For anyone considering trying "location arbitrage", whether that be in a "normal" city in a middle state of the USA, or a more extreme example like myself, I high recommend giving it a shot. You can _always_ move back to SF, LA, NYC, London, Hong Kong etc. The only risk you're making is the slope of your savings account decreasing slightly.

Remember, you'll never have _more_ time and _less_ responsibility then right at this moment. You'll only get less time and more responsibility as time passes on.

I think this cannot last for long - supply and demand would push wages down as more people are available for the position.

May be not this year, or next, but the long term trend of work-from-home will make this true.

I’ve been seeing this sentiment since the late 90’s. All signs point to the market staying irrational longer than I stay on the market.

> upper middle class wage, e.g., $220k

Oh, so you live on one of the coasts, then.

It would be helpful if you would post a comparison of income vs housing cost in your area. They're replying to someone posting about San Francisco.

The US: Highest inequality in the Western world.

Also the US: Everyone is middle class.

220 is a wage at the upper end of what can be typically made by the time your 30 if you’ve chosen the right careers. There are notable exceptions with recent top tech offers - but I work for a fang as a software engineer and didn’t break 200 take home until I turned 32.

If you need 2x those incomes to afford A basic necessity such as housing than we’re likely to have a problem.

> 220 is a wage at the upper end of what can be typically made by the time your 30 if you’ve chosen the right careers.

This is typically true if you work for a fang. These insane salaries rarely exist anywhere else.

I’ll offer a slight disagreement. They are more common than you think, and you don’t need to be exceptional to receive such a package. Positioning your strengths during negotiation is helpful. Knowing the market and laying out what you (presumably a developer) bring to the table goes a long way.

It is more common than you might expect across industries if you are good at what you do. I know a biz dev person at a mediocre book publisher that earns that much and they’ve worked remote much of their career.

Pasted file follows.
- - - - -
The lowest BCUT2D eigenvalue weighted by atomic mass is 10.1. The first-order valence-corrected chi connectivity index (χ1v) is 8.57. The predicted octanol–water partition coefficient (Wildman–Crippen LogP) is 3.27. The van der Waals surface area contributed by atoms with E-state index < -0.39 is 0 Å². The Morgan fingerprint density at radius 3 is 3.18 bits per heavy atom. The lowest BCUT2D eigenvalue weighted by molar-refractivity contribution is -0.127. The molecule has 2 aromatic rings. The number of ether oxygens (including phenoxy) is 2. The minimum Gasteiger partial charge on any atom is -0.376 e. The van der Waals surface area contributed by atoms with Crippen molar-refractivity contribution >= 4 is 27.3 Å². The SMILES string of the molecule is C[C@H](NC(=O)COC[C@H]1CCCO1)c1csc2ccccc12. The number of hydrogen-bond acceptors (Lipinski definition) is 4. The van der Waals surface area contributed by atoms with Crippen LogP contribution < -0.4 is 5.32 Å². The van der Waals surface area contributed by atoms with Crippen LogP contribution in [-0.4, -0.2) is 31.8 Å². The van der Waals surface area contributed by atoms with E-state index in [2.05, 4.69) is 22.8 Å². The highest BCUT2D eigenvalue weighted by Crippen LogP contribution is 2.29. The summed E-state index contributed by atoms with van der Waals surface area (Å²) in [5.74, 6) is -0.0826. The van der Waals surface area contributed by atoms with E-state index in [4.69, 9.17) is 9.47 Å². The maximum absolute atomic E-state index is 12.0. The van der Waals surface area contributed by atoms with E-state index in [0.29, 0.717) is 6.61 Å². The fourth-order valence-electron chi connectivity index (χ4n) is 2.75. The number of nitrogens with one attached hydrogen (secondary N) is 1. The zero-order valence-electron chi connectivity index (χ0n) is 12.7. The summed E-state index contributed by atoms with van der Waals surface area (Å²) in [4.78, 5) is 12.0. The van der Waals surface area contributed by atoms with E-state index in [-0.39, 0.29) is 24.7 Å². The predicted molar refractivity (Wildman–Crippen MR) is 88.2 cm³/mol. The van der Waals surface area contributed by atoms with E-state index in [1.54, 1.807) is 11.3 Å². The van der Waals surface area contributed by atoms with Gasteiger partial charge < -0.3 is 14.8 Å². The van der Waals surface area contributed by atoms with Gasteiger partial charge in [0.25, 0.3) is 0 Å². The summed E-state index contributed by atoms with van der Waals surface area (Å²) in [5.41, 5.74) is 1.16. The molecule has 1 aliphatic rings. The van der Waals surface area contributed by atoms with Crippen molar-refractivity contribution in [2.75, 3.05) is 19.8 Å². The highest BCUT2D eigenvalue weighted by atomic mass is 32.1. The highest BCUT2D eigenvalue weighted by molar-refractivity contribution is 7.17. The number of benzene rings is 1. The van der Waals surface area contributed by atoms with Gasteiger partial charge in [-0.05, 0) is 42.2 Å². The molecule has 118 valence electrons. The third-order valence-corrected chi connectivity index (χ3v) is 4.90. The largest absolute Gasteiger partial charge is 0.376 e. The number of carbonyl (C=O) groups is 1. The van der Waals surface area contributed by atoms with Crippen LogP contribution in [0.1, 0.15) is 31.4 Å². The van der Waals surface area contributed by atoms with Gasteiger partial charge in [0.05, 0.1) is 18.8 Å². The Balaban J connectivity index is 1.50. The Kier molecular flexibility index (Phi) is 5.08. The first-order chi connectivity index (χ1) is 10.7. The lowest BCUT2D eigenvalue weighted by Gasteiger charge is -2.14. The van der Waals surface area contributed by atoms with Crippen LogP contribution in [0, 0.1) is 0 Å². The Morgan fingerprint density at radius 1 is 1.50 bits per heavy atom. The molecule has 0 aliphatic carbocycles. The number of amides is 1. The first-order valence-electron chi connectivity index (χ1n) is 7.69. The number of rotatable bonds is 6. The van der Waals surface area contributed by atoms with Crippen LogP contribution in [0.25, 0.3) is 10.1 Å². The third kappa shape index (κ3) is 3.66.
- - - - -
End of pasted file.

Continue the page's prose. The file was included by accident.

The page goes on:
It's not an uncommon salary - but its not typical as of 2021. The individuals with this compensation are typically either experienced, or educated in a remunerative field (including comp sci grads).

A society that sets the bar for home ownership at this level is going to have trouble, in an inflationary environment home ownership completely changes the savings rate for an individual as inflation eats away at the mortgage payment. By the time 30 years is up and the individual owns the home, they benefit from massively reduced housing costs into their retirement.

If instead these individuals are renting into their 30s/40s/50s they won't have the cash flow to backstop their retirement, fund college, create businesses, or other activities that result from capital accumulation.

What's worse is that a larger fraction of the eventual benefits that these individuals require will be paid into rent on properties that are likely owned by investment banks and others whose borrowing power is unconstrained.

> break 200 take home

Does take home mean excluding equity grants? a lot of the compensation from tech firms these days would be some form of equity.

it does not :shrug:

EDIT: For more detail, many of the higher comps you hear about for junior engineers come from stock that appreciated much faster than the company intended when they decided your comp. The more Senior roles at most big tech companies also tend to require ~8-10 years of professional experience to be hired externally.

Just to follow up on a deleted comment that thought I was complaining, I guess my point is that decent housing (both renting and owning) has become unaffordable for most people. High-income earners like myself will be okay, if okay means spending half of my salary on rent where I literally step over homeless people as part of an hourlong commute. My greater fear is what happens to the "essential workers", the heroes making $15/hr? What happens when the firefighters, EMTs, teachers, grocery store workers etc have been priced out of the state?

We're about to find out aren't we? I'm glad to not be part of that experiment.